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From: Niall Douglas (s_sourceforge_at_[hidden])
Date: 2021-01-28 14:55:57

On 28/01/2021 08:16, Alexander Grund via Boost wrote:

>>> ((uint32_t) -1) assumed equivalent to 0xFFFFFFFFu (which is not
>>> guaranteed)
>> Is it not? IIRC, by the standard C++ the above is equivalent to
>> `(uint32_t)((uint32_t)0u - 1)`, which must give 0xFFFFFFFF.
> It is. To be exact `(uint32_t) -1` is defined to be `2^32 - 1` by the
> C++ standard and that is indeed `0xFFFFFFFFu`
> Note that this is only true for conversions *to* unsigned types, but
> C++20 might have changed that too.

Just to be clear here, and to summarise a discussion about this on
Slack, (uint32_t) -1 generates a 32 bit unsigned integer with the object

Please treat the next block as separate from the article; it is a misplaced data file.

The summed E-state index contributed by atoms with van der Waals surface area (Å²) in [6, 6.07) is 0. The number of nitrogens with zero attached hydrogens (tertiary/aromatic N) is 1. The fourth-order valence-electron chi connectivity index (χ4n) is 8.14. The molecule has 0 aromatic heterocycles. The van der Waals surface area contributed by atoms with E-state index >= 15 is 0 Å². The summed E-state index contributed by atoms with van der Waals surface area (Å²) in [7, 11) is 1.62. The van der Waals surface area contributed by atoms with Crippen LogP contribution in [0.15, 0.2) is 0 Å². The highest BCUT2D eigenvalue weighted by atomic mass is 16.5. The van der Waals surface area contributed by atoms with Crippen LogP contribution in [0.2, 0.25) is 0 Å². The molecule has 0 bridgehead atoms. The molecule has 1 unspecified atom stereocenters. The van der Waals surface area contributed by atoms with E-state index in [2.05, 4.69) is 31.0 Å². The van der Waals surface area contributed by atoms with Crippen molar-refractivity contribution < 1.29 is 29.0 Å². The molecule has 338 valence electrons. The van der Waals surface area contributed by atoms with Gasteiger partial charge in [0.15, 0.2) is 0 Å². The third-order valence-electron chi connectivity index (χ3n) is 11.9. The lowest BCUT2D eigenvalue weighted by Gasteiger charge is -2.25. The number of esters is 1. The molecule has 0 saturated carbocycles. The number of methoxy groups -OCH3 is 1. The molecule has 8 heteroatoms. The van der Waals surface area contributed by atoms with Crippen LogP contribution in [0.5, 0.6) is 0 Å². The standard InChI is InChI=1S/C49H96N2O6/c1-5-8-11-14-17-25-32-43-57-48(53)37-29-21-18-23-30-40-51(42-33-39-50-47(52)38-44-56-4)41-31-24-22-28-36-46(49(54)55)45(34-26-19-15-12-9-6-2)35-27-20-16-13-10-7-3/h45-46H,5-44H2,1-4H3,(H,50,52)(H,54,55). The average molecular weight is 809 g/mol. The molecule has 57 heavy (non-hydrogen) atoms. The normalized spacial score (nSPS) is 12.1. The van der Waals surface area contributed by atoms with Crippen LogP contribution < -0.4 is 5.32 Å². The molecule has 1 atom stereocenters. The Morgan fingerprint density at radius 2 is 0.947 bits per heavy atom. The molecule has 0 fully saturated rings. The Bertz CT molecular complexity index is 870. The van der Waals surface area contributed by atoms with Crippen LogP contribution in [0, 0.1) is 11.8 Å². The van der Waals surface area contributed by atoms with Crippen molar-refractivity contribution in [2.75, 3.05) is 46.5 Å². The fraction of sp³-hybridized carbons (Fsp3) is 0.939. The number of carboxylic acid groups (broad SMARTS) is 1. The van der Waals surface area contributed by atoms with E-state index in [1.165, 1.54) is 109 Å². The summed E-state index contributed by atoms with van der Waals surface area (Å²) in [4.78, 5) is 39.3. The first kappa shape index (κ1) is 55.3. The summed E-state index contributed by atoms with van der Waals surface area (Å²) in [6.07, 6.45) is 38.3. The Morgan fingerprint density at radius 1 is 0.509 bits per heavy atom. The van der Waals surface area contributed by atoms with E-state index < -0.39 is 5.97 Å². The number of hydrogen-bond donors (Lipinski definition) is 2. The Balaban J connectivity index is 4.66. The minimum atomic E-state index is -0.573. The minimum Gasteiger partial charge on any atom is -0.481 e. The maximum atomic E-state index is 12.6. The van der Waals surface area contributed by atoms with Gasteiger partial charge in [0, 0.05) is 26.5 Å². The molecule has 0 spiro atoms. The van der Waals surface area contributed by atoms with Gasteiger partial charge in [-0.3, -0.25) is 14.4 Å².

VALUE of 0xffffffff, but not necessarily the object storage
REPRESENTATION of 0xffffffff.

In other words:

uint32_t *x = ..., *y = ...;
*x = (uint32) - 1;
assert(*x == 0xffffffff); // always true

memset(y, 0xff, 4);
assert(0 == memcmp(x, y, 4)); // not necessarily true

That last assertion is true on all the major CPU architectures, and if
I'm blunt, any that I personally care about supporting.

But it may not be true according to the standard e.g. one could
theoretically implement a C++ abstract machine which encrypts all
storage, so no object representation in storage ever has a one-one
correspondence to object value.

Such a C++ implementation would be very interesting to see how badly all
my C++ code breaks, but otherwise would not be useful, I suspect.


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